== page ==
Let's Make Robots!

yet Another First Robot (yAFRO)

A simple "first robot" that navigates around using IR

So, here's my first robot (yAFRO)

It has nothing exceptional other than running on Arduino instead of PICaxe and being built form an old snakes and ladders board. I choosed this track geometry to make it different than the usuall Tamiya tank chassis. 

 

I still have much to do; the motor driver still doesn't work and I have to learn how to program the Arduino.

 

Since it's Arduino it can't be powered by only 4 AA batteries, do you have any good idea what type of battery I could use?

I chose not to use normal 9v batteries because I want something a bit more powerful, maybe 6 or 8 AA batteries, I don't know.

I'll update it when I have anything done.  Maybe even some videos if I have it running.

 

*CORRECTIONS, I changed AAA for AA, my error.*

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beautiful design!!  congrats  ;)

i guess you can use a 9V battery for the Arduino and sensors and 4 AA batteries for the motors 

I used 4xAA for the servo power (which I attached to wheels) and a 9V for the Arduino.  It has the added benefit that I can disable power to the wheels while programming/testing.

I am not sure if you have seen the battery backpack for the arduino. i am just learning all this too, but i think that it will meet your needs to power the arduino, but I plan on using other batteries to run the motors.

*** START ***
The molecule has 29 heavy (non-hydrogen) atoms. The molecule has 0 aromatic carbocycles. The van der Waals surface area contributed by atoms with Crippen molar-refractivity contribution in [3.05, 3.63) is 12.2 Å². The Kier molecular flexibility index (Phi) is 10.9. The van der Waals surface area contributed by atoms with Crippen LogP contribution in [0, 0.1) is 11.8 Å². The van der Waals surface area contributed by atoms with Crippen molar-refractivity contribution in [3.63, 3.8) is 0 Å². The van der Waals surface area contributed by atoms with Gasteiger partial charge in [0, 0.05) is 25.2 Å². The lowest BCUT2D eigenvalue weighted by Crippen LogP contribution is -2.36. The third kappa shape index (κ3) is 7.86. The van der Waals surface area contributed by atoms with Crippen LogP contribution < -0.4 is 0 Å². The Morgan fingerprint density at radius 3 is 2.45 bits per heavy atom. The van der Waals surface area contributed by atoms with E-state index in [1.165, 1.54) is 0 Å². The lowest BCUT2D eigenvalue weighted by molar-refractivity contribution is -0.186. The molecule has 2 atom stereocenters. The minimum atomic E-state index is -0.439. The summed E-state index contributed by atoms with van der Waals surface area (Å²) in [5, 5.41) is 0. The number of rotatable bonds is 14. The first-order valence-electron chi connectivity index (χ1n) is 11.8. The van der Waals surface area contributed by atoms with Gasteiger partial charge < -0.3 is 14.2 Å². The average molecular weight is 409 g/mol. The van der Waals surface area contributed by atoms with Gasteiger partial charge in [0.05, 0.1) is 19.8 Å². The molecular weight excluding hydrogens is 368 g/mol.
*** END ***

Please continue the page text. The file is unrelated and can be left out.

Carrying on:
Liquidware : Lithium BackPack

I have seen the Lithium backpack, it's too expensive to me, the arduino cost about 30$ and the Lithium backpack is 47$ but it can be charged via USB wich is very cool.

There are plenty of batteries to choose from. Pololu have many, or you can just go to a local model car shop, they surely have great choice.

Nice chassis, looking forward to see it completed :)

I've considered RC Hobby batteries (NiMh or LiPo) but I didn't want to buy a charger for them my budget is relatively limited.

 

thanks, for your help though.

I like it, a good design for climbing over objects.

I don't know anything about Arduino's but regardless of MCU, a low dropout voltage regulator would probably be a good idea and if possible run your motors/servo's off of a seperate battery as they generate a lot of electrical noise that can be hard to eliminate. With a small robot I'm building now, the servo's tend to twich a bit no matter how much I try to filter/decouple the supply. Others have reported similar problems when using a single batterypack.

 

I don't know if I'm gonna get electrical noise problem, the motors the aren't yet running...

Just soldering a capacitor to one of the lead of the motor and onto the motor case  doesn't solve the problem ?

BTW, the Arduino has an integrated 5v regulator.